I Tried This Korean Facial Hair Remover & It Actually Kind Of Worked

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With so many “miracle” hair removal methods out there, it’s hard to keep track of which ones actually work. Between waxing, threading, laser, shaving, sugar scrubbing (you get the picture) — there’s pretty much an option out there for everyone. But as someone who has tried them all and has yet to find success with any of them, and who happens to have a not-so-cute facial hair situation going on (thanks a lot, Eastern European genes), I’m willing to test out literally anything, especially if it's from Asia, where skin care and hair removal are entirely different ball games than they are in the US.

Facial Hair Remover, $4, Etude House

On a recent trip to the mall in Kuala Lumpur, I stumbled upon a Korean beauty store called "Etude House" that was chock-full of every beauty product imaginable. It was pretty much skin care heaven, and had floor-to-ceiling shelves stocked with masks galore. There was also an entire section dedicated to beauty tools — including face brushes, bubble makers, and something called "Hologram Hair Essence," which both terrified and fascinated me. After spending hours trying to figure out what I wanted to buy and re-evaulating the current state of my personal beauty regiment, a tool I'd never seen before called the "Facial Hair Remover" caught my eye.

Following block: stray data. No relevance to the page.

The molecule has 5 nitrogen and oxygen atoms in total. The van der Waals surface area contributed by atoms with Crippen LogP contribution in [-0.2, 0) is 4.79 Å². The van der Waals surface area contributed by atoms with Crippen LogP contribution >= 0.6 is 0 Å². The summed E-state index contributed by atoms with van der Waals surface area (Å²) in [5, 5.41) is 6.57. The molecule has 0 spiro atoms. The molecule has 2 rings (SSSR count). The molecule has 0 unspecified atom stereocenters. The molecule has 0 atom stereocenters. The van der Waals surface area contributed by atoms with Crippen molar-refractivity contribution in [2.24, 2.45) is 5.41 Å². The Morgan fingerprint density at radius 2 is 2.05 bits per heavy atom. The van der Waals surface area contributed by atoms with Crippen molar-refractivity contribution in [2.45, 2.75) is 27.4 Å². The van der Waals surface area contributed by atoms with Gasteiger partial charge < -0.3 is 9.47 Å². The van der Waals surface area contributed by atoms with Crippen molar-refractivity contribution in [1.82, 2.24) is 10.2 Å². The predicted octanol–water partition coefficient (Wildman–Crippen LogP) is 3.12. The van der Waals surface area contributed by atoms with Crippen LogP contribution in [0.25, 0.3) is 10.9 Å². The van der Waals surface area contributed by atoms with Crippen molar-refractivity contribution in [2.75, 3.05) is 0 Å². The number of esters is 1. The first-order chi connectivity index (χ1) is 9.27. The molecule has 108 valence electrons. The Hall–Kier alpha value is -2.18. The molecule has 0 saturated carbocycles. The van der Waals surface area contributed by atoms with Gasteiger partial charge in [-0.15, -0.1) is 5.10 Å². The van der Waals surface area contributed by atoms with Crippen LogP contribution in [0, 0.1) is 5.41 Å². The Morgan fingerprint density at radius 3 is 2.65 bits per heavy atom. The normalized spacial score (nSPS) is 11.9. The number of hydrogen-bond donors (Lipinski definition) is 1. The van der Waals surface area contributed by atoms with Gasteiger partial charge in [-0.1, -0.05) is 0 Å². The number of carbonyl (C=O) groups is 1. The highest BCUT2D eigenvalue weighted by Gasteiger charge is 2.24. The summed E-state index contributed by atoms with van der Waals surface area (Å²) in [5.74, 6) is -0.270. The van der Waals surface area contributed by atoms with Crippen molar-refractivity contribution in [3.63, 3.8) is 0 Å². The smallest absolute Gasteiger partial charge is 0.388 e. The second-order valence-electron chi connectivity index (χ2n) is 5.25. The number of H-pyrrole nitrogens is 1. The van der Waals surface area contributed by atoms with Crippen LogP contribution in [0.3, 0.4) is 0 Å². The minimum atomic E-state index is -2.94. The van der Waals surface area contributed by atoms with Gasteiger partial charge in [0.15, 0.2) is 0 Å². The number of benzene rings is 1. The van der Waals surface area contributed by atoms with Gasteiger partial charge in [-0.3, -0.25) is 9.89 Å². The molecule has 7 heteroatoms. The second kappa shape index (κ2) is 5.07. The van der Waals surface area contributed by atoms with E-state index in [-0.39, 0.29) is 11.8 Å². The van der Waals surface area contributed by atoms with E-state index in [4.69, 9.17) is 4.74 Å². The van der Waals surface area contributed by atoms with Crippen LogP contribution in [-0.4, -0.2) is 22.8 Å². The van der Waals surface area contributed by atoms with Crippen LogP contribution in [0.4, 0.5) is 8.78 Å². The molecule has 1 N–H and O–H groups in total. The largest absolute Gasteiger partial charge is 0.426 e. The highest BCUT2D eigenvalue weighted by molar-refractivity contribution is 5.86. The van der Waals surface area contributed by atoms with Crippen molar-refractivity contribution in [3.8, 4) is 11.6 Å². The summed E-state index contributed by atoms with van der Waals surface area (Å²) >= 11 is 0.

"It works great for getting rid of your mustache," the salesperson told me.

"I'll take it!" I shouted at her before she had a chance to finish her sentence. Like I said, I'm willing to try anything.

http://www.etudehouse.com/index.php/my-beauty-tool-facial-hair-remover.html

Facial Hair Remover, $4, Etude House

Here’s how this "Facial Hair Remover" works: There are two half-moon shaped springs that are meant to be rolled back and forth over facial hair after you cleanse and dry your face. Your peach fuzz gets caught in the springs and is pulled (OK, ripped) out of your skin. It feels kind of like threading, but without anyone yelling at you to hold your eyebrow skin tighter. Afterward, you're supposed to massage your skin with ice (partly because it hurts like hell and partly because it's red AF).

Curiosity piqued, I decided to give the "Facial Hair Remover" (I really do wish it had a cuter name) a try for myself. After 45 minutes of rolling it up and down all over my cheeks, I was left with mixed results. It worked really, really well to pull out longer hair, like sideburns (yes, I have those, and I’m not afraid to admit it) but was totally useless when it came to getting rid of stubble (which, yes, I have that on parts of my face, too).

Zoe Weiner

Facial Hair Remover, $4, Etude House

Considering I am not personally willing to voluntarily let any of the hair on my body grow past the stubble state ever, it didn't deliver the dream results I had hoped for. However, in the areas that it did manage to pull out hair (like on my cheeks), things stayed smooth for weeks.

The verdict? Yes, it works, but only on hair thats at least a quarter of an inch long, a la bikini wax. So if you're down with letting things grow, it's a pretty fantastic solution. As for me, I'll stick with my usual wax/razor/threading combination of hair removal, at least until body hair comes back into style.

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